Israeli forces inflicted severe damage in practically every West Beirut neighborhood today as their artillery, armor, gunboats and, finally, the Air Force unleashed the heaviest assault yet in the eight-week-long siege of the Lebanese capital.

Beginning just before midnight Tuesday, and lasting through nightfall tonight, the fierce assault shook the ground of entire neighborhoods with high explosives, white phosphorous or cluster-bomb projectiles. After dark, an uneasy lull took over, punctuated by intermittent explosions that continued throughout the night.

Today's land, sea and air attack apparently was designed to impose additional pressure for withdrawal of guerrilla forces still entrenched in West Beirut, and to consolidate ground positions gained last night in a three-pronged assault from the south and across the Green Line separating the eastern and western sectors of the city.

Throughout the day, Palestinian gunners and their Syrian and left-wing Lebanese allies in West Beirut fired back rockets, mortars and artillery at Israeli positions in predominantly Christian East Beirut, reportedly causing some casualties.

According to Palestinian officials, negotiators working early this morning as the barrage was in progress were reported nearing final agreement on a compromise plan designed to head off just such Israeli military punishment and arrange for the departure from the city of Palestinian guerrillas.

The most successful of the three post-midnight pushes was an Israeli advance of more than two miles north along the seacoast. It left Israeli forces in a Lebanese Army barracks strategically located near Palestinian refugee camps and little more than a mile short of the main east-west boulevard, Corniche Mazraa, separating West Beirut proper from the suburbs and refugee camps in the south.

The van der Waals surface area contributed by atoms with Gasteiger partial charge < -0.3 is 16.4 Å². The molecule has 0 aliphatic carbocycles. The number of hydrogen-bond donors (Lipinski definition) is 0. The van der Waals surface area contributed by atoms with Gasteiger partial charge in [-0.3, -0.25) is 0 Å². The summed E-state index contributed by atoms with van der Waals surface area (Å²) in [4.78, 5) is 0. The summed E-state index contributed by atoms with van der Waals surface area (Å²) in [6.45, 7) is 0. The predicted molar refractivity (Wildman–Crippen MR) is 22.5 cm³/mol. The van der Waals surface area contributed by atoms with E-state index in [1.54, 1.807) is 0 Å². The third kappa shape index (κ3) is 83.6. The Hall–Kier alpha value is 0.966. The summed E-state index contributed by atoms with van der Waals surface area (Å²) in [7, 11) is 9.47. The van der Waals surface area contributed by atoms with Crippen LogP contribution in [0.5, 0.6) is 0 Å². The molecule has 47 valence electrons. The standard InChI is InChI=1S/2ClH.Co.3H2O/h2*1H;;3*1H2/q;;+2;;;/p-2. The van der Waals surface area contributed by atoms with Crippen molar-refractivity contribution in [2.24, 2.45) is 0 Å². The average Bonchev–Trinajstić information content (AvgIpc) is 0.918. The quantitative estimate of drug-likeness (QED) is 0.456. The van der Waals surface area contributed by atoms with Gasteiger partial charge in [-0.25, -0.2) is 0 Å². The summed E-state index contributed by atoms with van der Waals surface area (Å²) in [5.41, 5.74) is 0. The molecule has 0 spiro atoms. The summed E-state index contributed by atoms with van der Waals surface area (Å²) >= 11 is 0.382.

The Israelis also were even closer there to a strategic coastal crossroads, controlling the ramshackle suburb of Ouzai lying between the sea and the airport runways occupied last month.

An Israeli officer in East Beirut said Israeli units were already "mopping up" the Palestinians and their Lebanese allies who now are blocked on three sides, with only the sea providing an outlet.

For the last 90 minutes before nightfall tonight, Israeli warplanes bombed Palestinian positions in the sector around the barracks in an apparent effort to close the trap on the guerrillas and tighten the noose around their refugee camp strongholds.

More difficult to assess were the after-midnight drives across two of the three main crossing points--at the Museum and the Beirut port--separating predominantly Moslem West Beirut from the capital's Christian sector to the east.

Both thrusts may have been feints, according to military specialists, or the Israelis may have been frustrated in attempts to slice through the Corniche Mazraa to the sea and link up with other units moving north from the airport and south from the port.

The main armor thrust, across the Museum checkpoint, quickly fanned out in the adjacent race track where the invaders were locked in fierce fighting many hours later with Palestinian guerrillas, according to Palestinian sources.

An Israeli officer in East Beirut claimed at midday that Israeli troops controlled an area 60 yards wide and 600 yards long near the Museum crossing point.

According to Washington Post correspondent William Branigin, who traveled today to the crossing point located in a heavily damaged sector that has served as the dividing line between East and West Beirut since Lebanon's 1975-76 civil war, the area has never seemed more of a no man's land.

None of the Israeli tanks reported to have crossed through last night was visible. According to a Palestine Liberation Organization guerrilla, the Israelis advanced a few hundred yards through the no man's land during the night, then turned left into the vast race track known as the Hippodrome, separated from the street by a long stone wall.